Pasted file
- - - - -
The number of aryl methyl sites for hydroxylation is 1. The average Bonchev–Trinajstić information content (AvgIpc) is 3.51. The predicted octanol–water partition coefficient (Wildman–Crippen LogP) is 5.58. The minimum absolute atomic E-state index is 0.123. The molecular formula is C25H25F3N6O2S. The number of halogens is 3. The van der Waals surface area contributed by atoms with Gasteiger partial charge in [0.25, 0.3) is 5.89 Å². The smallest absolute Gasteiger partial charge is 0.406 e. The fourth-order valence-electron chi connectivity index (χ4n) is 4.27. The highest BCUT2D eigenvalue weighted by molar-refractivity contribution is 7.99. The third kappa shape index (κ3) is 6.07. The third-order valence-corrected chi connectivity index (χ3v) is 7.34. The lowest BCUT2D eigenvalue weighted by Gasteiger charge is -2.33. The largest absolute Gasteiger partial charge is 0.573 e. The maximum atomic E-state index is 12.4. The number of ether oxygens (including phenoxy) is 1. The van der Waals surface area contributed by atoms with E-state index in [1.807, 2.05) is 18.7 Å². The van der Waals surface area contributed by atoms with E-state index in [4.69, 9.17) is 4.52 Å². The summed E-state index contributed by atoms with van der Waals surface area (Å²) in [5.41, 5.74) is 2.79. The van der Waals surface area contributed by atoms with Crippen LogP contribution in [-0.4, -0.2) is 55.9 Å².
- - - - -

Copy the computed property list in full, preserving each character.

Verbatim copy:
The number of aryl methyl sites for hydroxylation is 1. The average Bonchev–Trinajstić information content (AvgIpc) is 3.51. The predicted octanol–water partition coefficient (Wildman–Crippen LogP) is 5.58. The minimum absolute atomic E-state index is 0.123. The molecular formula is C25H25F3N6O2S. The number of halogens is 3. The van der Waals surface area contributed by atoms with Gasteiger partial charge in [0.25, 0.3) is 5.89 Å². The smallest absolute Gasteiger partial charge is 0.406 e. The fourth-order valence-electron chi connectivity index (χ4n) is 4.27. The highest BCUT2D eigenvalue weighted by molar-refractivity contribution is 7.99. The third kappa shape index (κ3) is 6.07. The third-order valence-corrected chi connectivity index (χ3v) is 7.34. The lowest BCUT2D eigenvalue weighted by Gasteiger charge is -2.33. The largest absolute Gasteiger partial charge is 0.573 e. The maximum atomic E-state index is 12.4. The number of ether oxygens (including phenoxy) is 1. The van der Waals surface area contributed by atoms with E-state index in [1.807, 2.05) is 18.7 Å². The van der Waals surface area contributed by atoms with E-state index in [4.69, 9.17) is 4.52 Å². The summed E-state index contributed by atoms with van der Waals surface area (Å²) in [5.41, 5.74) is 2.79. The van der Waals surface area contributed by atoms with Crippen LogP contribution in [-0.4, -0.2) is 55.9 Å².